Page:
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Author Topic: Greek debt crisis demonstrates perils of lending to your euro friends  (Read 1669 times)
zenitzz
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July 31, 2015, 12:50:33 AM
 #1

After months of games and brinkmanship, and only a week after Greek voters rejected the conditions for a €7.5bn (£5.3bn) rescue package, the end came swiftly. The eurozone’s political leaders agreed to start negotiations on a much larger package, worth €86bn , almost half of Greece’s GDP. Unfortunately, the deal reveals Europe’s apparent determination to reenact the same tragedy in the future.

Over the past five years, a whopping €344bn has flowed from official creditors such as the European Central Bank and the International Monetary Fund into the coffers of the Greek government and the country’s commercial banks. But after six months of near-futile negotiations, exhaustion had set in and holidays were beckoning; so the actual conditions for a new Greek rescue were given short shrift. Although the European Financial Stability Facility (EDSF) had officially declared Greece bankrupt on 3 July, the eurozone’s leaders kicked the insolvency can down the road yet again.

The latest agreement did halt, or at least interrupt, the eurozone’s biggest crisis to date, culminating in an unprecedented period of antipathy, opprobrium, humiliation, pestering and blackmail within Europe. Greece came within a hair’s breadth of leaving the eurozone.

The former Greek finance minister Yanis Varoufakis revealed that after taking office, he assembled a group, with the consent of Greece’s prime minister, Alexis Tsipras, that met in secret to prepare the introduction of a parallel currency and the takeover of Greece’s central bank – effectively an exit (or “Grexit”) from the eurozone. Germany’s government also was ready to accept what appeared to be the inevitable. Had the French president, François Hollande, not advised Greece behind the German chancellor Angela Merkel’s back about how to negotiate, events could have taken an entirely different course.

The bitter dispute within the Eurogroup (comprising the eurozone countries’ finance ministers) not only strained relations among the monetary union’s members, but also fueled tensions within national governments. Many European leaders are still smarting and licking their wounds. But this should also be a time for them to reflect on what happened and why.

read more: http://www.theguardian.com/business/2015/jul/28/greek-debt-crisis-perils-of-lending-to-your-euro-friends-insolvancy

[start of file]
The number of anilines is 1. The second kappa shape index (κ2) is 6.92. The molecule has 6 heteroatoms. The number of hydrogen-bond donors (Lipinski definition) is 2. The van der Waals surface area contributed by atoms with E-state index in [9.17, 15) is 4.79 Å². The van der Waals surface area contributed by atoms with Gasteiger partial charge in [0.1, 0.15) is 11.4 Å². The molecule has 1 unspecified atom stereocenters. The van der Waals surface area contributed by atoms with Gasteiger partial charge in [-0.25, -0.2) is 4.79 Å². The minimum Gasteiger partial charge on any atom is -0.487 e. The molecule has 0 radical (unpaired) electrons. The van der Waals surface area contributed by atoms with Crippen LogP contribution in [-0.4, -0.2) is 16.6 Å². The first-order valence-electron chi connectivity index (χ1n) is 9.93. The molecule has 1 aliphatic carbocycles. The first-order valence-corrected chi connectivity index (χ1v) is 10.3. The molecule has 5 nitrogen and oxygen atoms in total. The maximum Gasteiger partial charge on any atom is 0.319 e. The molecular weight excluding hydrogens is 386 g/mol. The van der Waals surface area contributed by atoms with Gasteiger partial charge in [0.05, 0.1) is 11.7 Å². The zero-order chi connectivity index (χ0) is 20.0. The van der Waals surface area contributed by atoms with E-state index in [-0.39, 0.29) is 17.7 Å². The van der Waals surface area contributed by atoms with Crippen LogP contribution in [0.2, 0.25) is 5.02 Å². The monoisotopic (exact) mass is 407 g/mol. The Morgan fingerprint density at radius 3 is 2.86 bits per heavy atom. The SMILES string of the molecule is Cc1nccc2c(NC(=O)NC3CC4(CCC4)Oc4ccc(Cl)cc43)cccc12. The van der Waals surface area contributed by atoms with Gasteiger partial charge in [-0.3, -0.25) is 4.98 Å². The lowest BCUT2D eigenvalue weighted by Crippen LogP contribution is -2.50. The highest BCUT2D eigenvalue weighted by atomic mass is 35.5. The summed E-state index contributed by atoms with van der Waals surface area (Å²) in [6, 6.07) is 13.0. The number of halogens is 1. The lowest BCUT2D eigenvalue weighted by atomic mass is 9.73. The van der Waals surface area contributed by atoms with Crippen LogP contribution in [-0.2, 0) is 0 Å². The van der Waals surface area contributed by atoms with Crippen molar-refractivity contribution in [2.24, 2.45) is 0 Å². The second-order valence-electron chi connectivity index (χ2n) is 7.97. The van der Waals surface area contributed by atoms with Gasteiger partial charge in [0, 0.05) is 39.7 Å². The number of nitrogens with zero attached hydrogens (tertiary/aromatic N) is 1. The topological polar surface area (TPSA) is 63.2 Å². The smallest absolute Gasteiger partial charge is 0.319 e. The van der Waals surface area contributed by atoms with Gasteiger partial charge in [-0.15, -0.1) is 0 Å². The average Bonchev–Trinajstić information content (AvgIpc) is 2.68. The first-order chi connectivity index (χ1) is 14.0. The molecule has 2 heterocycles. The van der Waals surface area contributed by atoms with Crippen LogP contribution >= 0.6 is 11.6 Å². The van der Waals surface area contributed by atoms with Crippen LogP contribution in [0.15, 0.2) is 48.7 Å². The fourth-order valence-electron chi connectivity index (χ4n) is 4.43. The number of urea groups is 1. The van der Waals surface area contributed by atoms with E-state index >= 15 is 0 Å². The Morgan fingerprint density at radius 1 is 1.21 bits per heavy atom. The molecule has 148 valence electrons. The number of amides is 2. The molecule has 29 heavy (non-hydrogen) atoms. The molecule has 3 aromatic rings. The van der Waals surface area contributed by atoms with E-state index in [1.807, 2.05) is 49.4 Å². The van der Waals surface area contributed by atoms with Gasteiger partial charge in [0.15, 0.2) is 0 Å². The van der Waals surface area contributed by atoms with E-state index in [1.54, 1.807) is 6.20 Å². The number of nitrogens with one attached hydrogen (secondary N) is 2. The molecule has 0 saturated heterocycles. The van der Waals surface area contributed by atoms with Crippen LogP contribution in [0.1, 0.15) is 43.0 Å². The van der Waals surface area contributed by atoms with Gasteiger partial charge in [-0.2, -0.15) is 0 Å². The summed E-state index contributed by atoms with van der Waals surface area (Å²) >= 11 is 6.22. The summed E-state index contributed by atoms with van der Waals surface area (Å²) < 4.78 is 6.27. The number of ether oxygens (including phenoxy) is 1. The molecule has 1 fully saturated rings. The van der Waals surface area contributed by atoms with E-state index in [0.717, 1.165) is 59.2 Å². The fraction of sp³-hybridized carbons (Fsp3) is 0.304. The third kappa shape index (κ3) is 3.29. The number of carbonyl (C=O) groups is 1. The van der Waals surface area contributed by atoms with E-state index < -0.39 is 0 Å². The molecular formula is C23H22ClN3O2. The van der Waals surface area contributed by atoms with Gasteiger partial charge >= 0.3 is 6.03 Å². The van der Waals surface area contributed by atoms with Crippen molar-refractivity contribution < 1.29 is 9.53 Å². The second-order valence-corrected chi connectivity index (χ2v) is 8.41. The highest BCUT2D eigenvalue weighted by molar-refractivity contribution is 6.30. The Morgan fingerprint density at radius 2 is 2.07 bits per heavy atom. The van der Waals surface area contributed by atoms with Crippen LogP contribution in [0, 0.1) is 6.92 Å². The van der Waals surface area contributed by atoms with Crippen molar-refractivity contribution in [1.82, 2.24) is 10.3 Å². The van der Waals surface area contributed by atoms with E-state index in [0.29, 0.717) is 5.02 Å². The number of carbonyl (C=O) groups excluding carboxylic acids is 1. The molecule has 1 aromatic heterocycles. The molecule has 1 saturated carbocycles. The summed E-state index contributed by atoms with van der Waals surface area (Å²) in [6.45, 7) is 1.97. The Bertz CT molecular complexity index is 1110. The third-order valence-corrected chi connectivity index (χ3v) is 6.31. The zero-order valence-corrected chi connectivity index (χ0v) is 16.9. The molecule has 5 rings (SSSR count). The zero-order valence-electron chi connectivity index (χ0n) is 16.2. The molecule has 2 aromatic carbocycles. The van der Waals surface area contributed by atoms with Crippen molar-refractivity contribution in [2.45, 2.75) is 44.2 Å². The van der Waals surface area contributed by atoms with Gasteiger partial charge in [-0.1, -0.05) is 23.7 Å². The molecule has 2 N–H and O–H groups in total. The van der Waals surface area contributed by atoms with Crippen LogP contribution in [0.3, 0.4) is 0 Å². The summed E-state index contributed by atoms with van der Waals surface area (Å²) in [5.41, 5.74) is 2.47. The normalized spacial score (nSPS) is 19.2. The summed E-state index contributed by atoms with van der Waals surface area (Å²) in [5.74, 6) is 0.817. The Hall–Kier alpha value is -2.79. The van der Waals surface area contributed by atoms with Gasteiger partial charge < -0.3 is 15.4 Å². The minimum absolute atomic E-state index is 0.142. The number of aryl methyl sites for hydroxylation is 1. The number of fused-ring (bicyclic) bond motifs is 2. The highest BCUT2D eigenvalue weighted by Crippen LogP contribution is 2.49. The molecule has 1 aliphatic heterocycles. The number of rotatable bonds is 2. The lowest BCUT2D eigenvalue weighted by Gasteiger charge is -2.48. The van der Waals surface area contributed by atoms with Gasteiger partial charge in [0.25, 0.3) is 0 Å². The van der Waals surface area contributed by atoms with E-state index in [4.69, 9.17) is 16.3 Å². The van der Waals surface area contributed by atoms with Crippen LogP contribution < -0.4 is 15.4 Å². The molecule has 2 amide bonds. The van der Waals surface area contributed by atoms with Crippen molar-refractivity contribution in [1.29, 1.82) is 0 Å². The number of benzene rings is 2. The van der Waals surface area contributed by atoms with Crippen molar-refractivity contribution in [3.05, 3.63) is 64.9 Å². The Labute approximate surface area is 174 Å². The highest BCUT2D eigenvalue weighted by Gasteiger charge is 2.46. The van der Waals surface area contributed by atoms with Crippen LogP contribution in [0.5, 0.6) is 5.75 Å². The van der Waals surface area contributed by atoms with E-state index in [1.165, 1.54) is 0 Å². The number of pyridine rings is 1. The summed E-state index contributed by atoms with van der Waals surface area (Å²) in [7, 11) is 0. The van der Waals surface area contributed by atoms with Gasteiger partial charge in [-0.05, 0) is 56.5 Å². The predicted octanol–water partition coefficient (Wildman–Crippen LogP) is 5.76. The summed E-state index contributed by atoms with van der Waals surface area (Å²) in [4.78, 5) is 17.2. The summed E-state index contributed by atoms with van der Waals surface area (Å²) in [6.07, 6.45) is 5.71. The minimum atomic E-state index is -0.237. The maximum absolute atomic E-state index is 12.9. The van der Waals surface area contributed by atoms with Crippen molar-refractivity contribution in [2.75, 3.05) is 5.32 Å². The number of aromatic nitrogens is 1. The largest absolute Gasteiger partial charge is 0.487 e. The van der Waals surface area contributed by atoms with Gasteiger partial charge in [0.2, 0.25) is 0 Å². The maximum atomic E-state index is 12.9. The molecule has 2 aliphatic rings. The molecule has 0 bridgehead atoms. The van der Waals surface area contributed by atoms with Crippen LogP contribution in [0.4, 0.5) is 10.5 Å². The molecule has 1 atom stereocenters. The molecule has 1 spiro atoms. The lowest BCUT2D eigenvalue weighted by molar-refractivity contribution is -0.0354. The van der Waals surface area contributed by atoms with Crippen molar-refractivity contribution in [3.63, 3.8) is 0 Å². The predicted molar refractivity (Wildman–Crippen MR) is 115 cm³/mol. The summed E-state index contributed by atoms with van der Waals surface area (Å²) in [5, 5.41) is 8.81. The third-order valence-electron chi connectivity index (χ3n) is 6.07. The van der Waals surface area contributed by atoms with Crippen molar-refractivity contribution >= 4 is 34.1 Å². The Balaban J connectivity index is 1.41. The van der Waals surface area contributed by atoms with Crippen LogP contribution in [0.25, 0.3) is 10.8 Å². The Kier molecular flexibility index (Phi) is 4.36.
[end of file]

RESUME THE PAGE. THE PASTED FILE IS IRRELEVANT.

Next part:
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July 31, 2015, 08:15:07 PM
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If Greece exits the eurozone, what actually happens to the existing debt? And will their currency actually have a lot of value? Just seems like a huge mess and I'm thankful I'm nowhere involved with it. I can't imagine what it's like for everyone involved.
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July 31, 2015, 11:45:21 PM
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If Greece exits the eurozone, what actually happens to the existing debt? And will their currency actually have a lot of value? Just seems like a huge mess and I'm thankful I'm nowhere involved with it. I can't imagine what it's like for everyone involved.

A default happens and the rest of europe have to deal with it. Just like when a default happens when you lend money to someone. As far as I know, Greece isn't forced to pay back, they can leave anytime they want (and deal with the consequences of being outside of the EU).
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August 01, 2015, 09:04:54 AM
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If Greece exits the eurozone, what actually happens to the existing debt? And will their currency actually have a lot of value? Just seems like a huge mess and I'm thankful I'm nowhere involved with it. I can't imagine what it's like for everyone involved.

A default happens and the rest of europe have to deal with it. Just like when a default happens when you lend money to someone. As far as I know, Greece isn't forced to pay back, they can leave anytime they want (and deal with the consequences of being outside of the EU).

Tsipras stressed on how important it is for Greece to be a part of the Eurozone, for all the benefits it shares regardless of the financial blessings they often receive. If Greece starts from scratch and have their own currency, it would be a really hard process for that to happen. Also, it would display mis-trust and be recorded as a default which would also eliminate them from any trades in the global market.  There will be no globalization in Greece, no foreign brands will be be sold in Greece.
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August 01, 2015, 11:54:13 AM
 #5

If Greece exits the eurozone, what actually happens to the existing debt? And will their currency actually have a lot of value? Just seems like a huge mess and I'm thankful I'm nowhere involved with it. I can't imagine what it's like for everyone involved.